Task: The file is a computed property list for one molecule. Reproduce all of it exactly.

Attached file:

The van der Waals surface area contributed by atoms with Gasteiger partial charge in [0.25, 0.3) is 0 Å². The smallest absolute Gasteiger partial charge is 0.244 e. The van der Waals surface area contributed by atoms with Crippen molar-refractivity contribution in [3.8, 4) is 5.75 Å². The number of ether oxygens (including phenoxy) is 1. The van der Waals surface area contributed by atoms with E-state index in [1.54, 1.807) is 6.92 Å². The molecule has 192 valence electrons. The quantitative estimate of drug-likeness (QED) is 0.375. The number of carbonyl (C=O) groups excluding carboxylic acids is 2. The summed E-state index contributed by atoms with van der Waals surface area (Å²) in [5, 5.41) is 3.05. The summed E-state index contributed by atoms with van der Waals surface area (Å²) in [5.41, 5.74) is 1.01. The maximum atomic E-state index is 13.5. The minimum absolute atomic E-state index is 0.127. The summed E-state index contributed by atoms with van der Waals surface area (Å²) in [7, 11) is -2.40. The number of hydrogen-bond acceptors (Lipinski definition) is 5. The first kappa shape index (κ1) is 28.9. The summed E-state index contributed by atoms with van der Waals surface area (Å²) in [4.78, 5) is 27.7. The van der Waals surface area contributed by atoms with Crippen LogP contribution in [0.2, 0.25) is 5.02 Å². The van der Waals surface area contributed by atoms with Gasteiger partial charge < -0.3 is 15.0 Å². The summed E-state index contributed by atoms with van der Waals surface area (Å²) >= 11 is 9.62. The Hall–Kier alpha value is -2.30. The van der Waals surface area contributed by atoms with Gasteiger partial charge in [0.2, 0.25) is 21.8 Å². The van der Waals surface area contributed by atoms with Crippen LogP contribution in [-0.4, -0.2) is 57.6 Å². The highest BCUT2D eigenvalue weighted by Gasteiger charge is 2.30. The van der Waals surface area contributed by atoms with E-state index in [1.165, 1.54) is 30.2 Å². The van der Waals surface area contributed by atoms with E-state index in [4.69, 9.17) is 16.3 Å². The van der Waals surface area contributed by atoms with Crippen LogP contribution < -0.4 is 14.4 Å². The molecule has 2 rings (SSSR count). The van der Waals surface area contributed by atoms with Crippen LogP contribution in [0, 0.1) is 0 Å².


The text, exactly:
The van der Waals surface area contributed by atoms with Gasteiger partial charge in [0.25, 0.3) is 0 Å². The smallest absolute Gasteiger partial charge is 0.244 e. The van der Waals surface area contributed by atoms with Crippen molar-refractivity contribution in [3.8, 4) is 5.75 Å². The number of ether oxygens (including phenoxy) is 1. The van der Waals surface area contributed by atoms with E-state index in [1.54, 1.807) is 6.92 Å². The molecule has 192 valence electrons. The quantitative estimate of drug-likeness (QED) is 0.375. The number of carbonyl (C=O) groups excluding carboxylic acids is 2. The summed E-state index contributed by atoms with van der Waals surface area (Å²) in [5, 5.41) is 3.05. The summed E-state index contributed by atoms with van der Waals surface area (Å²) in [5.41, 5.74) is 1.01. The maximum atomic E-state index is 13.5. The minimum absolute atomic E-state index is 0.127. The summed E-state index contributed by atoms with van der Waals surface area (Å²) in [7, 11) is -2.40. The number of hydrogen-bond acceptors (Lipinski definition) is 5. The first kappa shape index (κ1) is 28.9. The summed E-state index contributed by atoms with van der Waals surface area (Å²) in [4.78, 5) is 27.7. The van der Waals surface area contributed by atoms with Crippen LogP contribution in [0.2, 0.25) is 5.02 Å². The van der Waals surface area contributed by atoms with Gasteiger partial charge < -0.3 is 15.0 Å². The summed E-state index contributed by atoms with van der Waals surface area (Å²) >= 11 is 9.62. The Hall–Kier alpha value is -2.30. The van der Waals surface area contributed by atoms with Gasteiger partial charge in [0.2, 0.25) is 21.8 Å². The van der Waals surface area contributed by atoms with Crippen LogP contribution in [-0.4, -0.2) is 57.6 Å². The highest BCUT2D eigenvalue weighted by Gasteiger charge is 2.30. The van der Waals surface area contributed by atoms with E-state index in [1.165, 1.54) is 30.2 Å². The van der Waals surface area contributed by atoms with E-state index in [4.69, 9.17) is 16.3 Å². The van der Waals surface area contributed by atoms with Crippen LogP contribution < -0.4 is 14.4 Å². The molecule has 2 rings (SSSR count). The van der Waals surface area contributed by atoms with Crippen LogP contribution in [0, 0.1) is 0 Å².